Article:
Archive for the ‘Life’ Category

A Heartfelt Loss

In Life on August 24, 2009 at 6:14 pm

I found out, through a front-page article in The Oregonian the other day, that my old boss and friend and father-figure Bob Gerding had finally succumbed to the cancer he’d been living with for many years. He was 71.

Bob is always going to have a place in my heart. I worked for him from 1987 – 1994 and became fast friends with his wife Diana and son Eric. He was honestly like a father to me. I still remember vividly a number of times when he pulled me into his office and said “what’s going on?” and I burst into tears because I was 20 something and going through infertility. He reminded me of my dad, only better. He listened. He paid attention. He made me feel like he would be there for me, like a parent, no matter what.

And when I was getting divorced and needed a job after 10 years of staying home with my (adopted) kids, Bob was the first person I called. He didn’t have anything for me but he knew a guy… and boom, just like that I had a good job and was on my way to a new and better life. I don’t think he ever knew how much that meant to me.

The last time I saw Bob was 2 years ago. I was at OHSU getting my last chemo treatment when he walked in the door. He was getting a treatment, too. He came over and sat with me and my parents for what seems like hours, entertaining us with stories and distracting me from my pain and fatigue. It was an absolutely wonderful end to my chemo horrors, and a lovely catch-up with a wonderful man.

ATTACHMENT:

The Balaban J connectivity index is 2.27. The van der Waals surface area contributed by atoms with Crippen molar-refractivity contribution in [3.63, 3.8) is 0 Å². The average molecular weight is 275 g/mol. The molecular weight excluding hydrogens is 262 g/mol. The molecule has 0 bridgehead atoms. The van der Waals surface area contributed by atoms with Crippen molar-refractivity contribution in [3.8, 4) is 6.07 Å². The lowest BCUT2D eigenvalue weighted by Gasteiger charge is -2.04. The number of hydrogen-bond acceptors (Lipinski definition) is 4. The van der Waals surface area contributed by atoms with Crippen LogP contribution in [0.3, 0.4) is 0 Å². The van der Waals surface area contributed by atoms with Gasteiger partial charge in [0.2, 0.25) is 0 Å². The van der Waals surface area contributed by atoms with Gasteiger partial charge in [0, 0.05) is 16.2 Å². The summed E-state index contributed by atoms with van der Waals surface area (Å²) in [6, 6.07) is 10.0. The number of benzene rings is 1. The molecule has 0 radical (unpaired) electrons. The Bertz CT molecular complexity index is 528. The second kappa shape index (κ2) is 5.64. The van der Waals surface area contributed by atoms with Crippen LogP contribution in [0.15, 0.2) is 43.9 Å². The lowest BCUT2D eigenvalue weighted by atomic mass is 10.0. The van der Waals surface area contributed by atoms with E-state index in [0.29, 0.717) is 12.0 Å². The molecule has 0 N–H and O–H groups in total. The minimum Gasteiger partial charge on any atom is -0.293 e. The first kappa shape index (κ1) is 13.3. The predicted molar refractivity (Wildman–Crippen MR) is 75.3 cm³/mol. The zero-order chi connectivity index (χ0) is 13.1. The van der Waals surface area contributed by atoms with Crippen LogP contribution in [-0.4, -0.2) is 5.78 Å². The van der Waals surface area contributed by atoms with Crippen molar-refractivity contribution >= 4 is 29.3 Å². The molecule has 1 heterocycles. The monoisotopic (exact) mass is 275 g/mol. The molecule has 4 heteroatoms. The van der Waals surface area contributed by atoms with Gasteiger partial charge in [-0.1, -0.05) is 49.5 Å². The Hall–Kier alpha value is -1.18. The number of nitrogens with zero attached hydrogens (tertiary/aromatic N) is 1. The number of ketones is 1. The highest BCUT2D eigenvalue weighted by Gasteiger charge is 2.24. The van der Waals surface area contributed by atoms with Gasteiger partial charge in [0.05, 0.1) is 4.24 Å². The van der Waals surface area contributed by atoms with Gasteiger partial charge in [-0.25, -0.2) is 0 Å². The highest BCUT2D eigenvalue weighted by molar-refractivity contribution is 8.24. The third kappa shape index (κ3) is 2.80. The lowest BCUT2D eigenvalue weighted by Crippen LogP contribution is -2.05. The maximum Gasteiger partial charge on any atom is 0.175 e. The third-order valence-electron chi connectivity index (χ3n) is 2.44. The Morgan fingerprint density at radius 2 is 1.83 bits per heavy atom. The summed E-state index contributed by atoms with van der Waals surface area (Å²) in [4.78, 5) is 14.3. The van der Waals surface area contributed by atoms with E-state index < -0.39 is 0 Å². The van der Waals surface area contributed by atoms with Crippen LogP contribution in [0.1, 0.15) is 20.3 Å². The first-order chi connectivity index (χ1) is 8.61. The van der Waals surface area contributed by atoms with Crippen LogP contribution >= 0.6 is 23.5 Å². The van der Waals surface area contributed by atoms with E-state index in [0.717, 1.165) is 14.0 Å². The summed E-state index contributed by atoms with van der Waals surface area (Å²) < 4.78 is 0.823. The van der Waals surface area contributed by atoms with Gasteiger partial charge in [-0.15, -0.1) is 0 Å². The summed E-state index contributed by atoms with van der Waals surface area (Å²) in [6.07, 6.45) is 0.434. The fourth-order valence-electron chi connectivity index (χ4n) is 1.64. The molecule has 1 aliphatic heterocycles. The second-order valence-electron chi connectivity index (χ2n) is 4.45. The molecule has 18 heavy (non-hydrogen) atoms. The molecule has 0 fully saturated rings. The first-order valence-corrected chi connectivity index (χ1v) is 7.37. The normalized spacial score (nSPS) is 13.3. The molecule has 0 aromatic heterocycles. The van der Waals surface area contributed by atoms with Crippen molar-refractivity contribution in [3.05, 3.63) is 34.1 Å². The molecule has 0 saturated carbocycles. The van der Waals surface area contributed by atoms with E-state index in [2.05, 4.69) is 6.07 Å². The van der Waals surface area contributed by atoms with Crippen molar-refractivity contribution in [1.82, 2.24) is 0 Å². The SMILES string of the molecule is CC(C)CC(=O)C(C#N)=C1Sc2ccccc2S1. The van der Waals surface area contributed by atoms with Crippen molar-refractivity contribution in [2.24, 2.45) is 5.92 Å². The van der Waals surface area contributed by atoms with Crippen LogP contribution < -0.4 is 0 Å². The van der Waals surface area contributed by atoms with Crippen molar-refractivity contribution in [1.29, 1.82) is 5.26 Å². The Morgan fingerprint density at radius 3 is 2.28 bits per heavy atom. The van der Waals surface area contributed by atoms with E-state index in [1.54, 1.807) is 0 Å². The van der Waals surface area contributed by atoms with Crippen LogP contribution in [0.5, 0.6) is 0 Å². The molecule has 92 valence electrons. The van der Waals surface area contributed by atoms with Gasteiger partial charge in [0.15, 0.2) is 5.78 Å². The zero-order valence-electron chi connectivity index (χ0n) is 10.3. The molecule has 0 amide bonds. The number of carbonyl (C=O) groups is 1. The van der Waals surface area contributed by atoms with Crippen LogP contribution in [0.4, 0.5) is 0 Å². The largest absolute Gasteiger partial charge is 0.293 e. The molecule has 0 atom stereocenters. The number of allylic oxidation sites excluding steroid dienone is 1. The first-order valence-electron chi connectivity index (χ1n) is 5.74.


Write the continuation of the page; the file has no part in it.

Rest in peace Bob. You affected so many people in your too-short life and you leave an incredible legacy through your work with Gerding Edlen. But to me, you leave a memory of great love for life and for those you came into contact with. I might have just been an administrative assistant/office girl, but you treated me with dignity and respect and like part of your family. I was very blessed to know you.



In Life, Parkinson's on June 16, 2009 at 11:38 am